UNSC Arria-Formula meeting on Transitional Justice in Colombia

United Nations Security Council Arria-Formula meeting
“A Milestone Year for a Peaceful Future: Transitional Justice in Colombia”

Remarks by EU Special Representative for Human Rights, Eamon Gilmore

14 July 2022



Thank you very much Ambassador. Let’s say at the beginning that as a citizen of Ireland, I want to thank you for the great service that you have done for our country here at the United Nations and in particular your service and leadership on the Security Council.

I want to say that it is a great privilege to join this meeting today. To be here in the presence of Vice President Martha Lucia Ramirez, Assistant Secretary General Ihze Brands Kehris, my fellow panellists Juana Acosta, Yanet Mosquera Rivera and especially to share a table with my good friend, Padre Francisco de Roux. I especially want to thank you Padre de Roux for your incredible commitment and courage in guiding the work of the Truth Commission over the last 3 and half years. Pacho, you have been a lifelong human rights defender and your leadership has been critical to the work of the Commission and the completion of the Commission’s report.

I want to thank also the Commissioners who join you here today and all the members of Commission for their tremendous contribution and particularly for achieving a very participatory process to produce the report, in the very challenging circumstances of the pandemic.

I have been the EU Special Envoy for the peace process in Colombia since 2015 and I have seen many milestones along the way, including the signature of the agreement. I have been privileged to travel all over Colombia and visit many parts of that beautiful country, some of which are still struggling to emerge from the conflict. I believe the Truth Commission’s report is a new hope and a new opportunity to revitalise the peace agreement five and a half years after its signature.

Peacebuilding never stops and it is never the concern of one country in isolation. International support is and continues to be crucial. And this is why the European Union will continue to support peace in Colombia, for as long as is needed.

This is also why the support of the Security Council has been so important in driving forward the peace agreement. The work of the United Nations, in particular the UN Verification Mission, has been hugely important in making the agreement a reality. I want to take the opportunity today of paying tribute in particular to the work of the UNSRSG Carlos Ruiz Massieu and his team. When we think of the work that the United Nations does in so many countries, it comes right down to the work that is done by its personnel in the field. Thank you very much Carlos for your work and the contribution you have made.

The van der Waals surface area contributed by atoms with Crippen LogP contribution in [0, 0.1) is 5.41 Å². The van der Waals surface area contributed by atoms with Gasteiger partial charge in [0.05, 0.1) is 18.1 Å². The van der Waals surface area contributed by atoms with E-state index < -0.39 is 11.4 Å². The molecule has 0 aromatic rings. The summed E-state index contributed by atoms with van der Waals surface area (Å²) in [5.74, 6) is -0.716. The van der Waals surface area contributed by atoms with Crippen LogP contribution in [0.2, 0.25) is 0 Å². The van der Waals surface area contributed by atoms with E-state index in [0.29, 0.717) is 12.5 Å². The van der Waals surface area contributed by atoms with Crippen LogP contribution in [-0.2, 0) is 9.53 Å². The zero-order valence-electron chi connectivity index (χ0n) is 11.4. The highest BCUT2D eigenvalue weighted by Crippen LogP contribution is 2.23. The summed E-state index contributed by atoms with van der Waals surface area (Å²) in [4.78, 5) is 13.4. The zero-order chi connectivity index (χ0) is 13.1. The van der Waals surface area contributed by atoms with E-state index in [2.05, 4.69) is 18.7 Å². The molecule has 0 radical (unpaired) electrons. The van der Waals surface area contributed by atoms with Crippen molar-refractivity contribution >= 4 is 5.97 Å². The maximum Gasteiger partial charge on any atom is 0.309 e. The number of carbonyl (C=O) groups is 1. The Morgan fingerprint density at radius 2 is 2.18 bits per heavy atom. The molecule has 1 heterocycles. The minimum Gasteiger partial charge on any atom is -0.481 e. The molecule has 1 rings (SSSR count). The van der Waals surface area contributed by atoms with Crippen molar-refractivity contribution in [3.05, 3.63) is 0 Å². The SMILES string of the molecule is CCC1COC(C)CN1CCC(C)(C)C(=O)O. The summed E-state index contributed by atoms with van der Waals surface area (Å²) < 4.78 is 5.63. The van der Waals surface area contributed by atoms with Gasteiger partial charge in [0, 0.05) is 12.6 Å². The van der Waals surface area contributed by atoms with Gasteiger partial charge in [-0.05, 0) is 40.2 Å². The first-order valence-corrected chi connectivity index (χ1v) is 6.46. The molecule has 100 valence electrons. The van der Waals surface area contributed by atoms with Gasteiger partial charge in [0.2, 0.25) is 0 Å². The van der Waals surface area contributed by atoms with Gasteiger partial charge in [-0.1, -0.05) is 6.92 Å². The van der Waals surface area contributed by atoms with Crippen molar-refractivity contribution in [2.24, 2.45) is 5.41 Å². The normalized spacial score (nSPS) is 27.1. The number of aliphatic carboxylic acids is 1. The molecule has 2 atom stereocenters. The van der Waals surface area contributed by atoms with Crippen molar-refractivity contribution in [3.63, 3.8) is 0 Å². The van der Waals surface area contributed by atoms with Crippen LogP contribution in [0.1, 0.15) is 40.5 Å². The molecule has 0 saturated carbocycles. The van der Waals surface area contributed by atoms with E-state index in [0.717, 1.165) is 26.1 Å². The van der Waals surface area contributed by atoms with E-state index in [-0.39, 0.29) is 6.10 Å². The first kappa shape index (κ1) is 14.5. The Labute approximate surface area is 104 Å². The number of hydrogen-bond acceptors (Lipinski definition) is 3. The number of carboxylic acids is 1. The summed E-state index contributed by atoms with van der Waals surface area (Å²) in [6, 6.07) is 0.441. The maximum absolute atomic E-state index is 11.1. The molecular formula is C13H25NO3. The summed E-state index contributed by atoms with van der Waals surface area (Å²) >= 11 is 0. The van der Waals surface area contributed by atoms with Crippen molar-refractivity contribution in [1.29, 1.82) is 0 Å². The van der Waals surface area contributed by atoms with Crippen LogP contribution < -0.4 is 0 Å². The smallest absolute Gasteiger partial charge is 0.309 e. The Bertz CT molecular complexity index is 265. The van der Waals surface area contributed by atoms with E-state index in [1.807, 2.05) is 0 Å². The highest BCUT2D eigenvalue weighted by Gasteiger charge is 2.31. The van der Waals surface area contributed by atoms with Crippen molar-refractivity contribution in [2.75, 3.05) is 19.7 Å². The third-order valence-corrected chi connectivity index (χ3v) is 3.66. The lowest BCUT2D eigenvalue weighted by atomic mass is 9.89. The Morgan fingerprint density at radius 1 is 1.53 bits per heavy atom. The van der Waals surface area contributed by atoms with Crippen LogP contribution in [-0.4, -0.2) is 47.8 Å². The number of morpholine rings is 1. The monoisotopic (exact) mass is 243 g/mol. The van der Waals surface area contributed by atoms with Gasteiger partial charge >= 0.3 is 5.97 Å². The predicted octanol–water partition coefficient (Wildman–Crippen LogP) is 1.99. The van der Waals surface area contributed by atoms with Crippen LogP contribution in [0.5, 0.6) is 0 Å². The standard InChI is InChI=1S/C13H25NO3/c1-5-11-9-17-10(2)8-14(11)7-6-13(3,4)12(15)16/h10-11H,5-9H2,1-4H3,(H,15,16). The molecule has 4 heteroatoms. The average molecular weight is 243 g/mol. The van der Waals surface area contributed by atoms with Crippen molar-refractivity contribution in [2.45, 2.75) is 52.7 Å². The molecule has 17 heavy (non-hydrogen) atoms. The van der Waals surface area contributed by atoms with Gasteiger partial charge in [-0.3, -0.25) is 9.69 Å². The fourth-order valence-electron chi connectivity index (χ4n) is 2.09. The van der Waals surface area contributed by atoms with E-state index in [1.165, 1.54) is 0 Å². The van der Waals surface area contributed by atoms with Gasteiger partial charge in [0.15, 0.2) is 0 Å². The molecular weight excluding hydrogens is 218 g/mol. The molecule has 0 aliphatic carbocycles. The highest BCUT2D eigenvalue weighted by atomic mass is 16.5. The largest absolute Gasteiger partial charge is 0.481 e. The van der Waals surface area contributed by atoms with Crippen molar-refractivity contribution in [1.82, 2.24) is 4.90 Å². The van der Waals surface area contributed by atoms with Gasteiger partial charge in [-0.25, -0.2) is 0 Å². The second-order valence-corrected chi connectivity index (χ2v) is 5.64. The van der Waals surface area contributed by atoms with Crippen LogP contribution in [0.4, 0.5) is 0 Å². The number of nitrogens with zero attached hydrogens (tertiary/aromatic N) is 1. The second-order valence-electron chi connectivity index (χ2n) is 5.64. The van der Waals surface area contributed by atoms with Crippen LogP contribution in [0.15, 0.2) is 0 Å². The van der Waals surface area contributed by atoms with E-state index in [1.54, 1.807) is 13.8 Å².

The Colombian peace agreement is in many ways a model, because of its ambition, its innovation, its determination to resolve the specific causes of the conflict and to put victims at the heart of its action. In order to implement such a complex agreement, all parts of the agreement need to be implemented, as they are interdependent in addressing the causes of the conflict.

The promotion and protection of human rights is very much at the heart of the Truth Commission’s report and the participatory approach to its preparation. This can and should inspire other peace processes and transitional justice mechanisms. I warmly welcome the recommendations from the Truth Commission and look forward to working with the monitoring committee in the follow up to the report.

The European Union will of course continue to work closely with the other transitional justice bodies and support their work. The Missing Persons Unit, which is working with state institutions to recover the remains of over 120,000 victims, is a critical mechanism in bringing closure to families of loved ones, 90 per cent of whom remain missing.

This year is also a milestone year for the JEP, the transitional justice court. It is expected to issue restorative sentences in at least two cases, on kidnapping and false positives. In recent weeks, indicted individuals, both from FARC and the public security forces, have publicly acknowledged their responsibility for crimes committed. I cannot recollect any other peace process anywhere in the world where something similar has happened. These are all significant and vital steps in the process to build peace, cultivate reconciliation, to provide truth for victims and to guarantee that this does not happen again.

The support of the international community is also manifested through the International Criminal Court (ICC). And the agreement signed in October 2021 between the Chief Prosecutor of the ICC and the Colombian Government is truly ground breaking. It is the first of its kind between the Prosecutor’s Office and a state party. It demonstrates that the ICC’s complementary role on justice can also stimulate and support strong and successful domestic transitional justice measures.

The Colombian peace process is a success, albeit with challenges. The transitional justice system is one of its finest achievements. And it is a particular success for the United Nations.

But the international community needs to remain invested in Colombia, politically and financially. It will also take significant human, financial and technical resources on the part of the Colombian Government to ensure the recommendations of the Truth Commission’s report are realised.

The European Union remains committed to that effort and we will continue to work with the wider international community and especially with the United Nations. The great country of Colombia and its people deserve no less.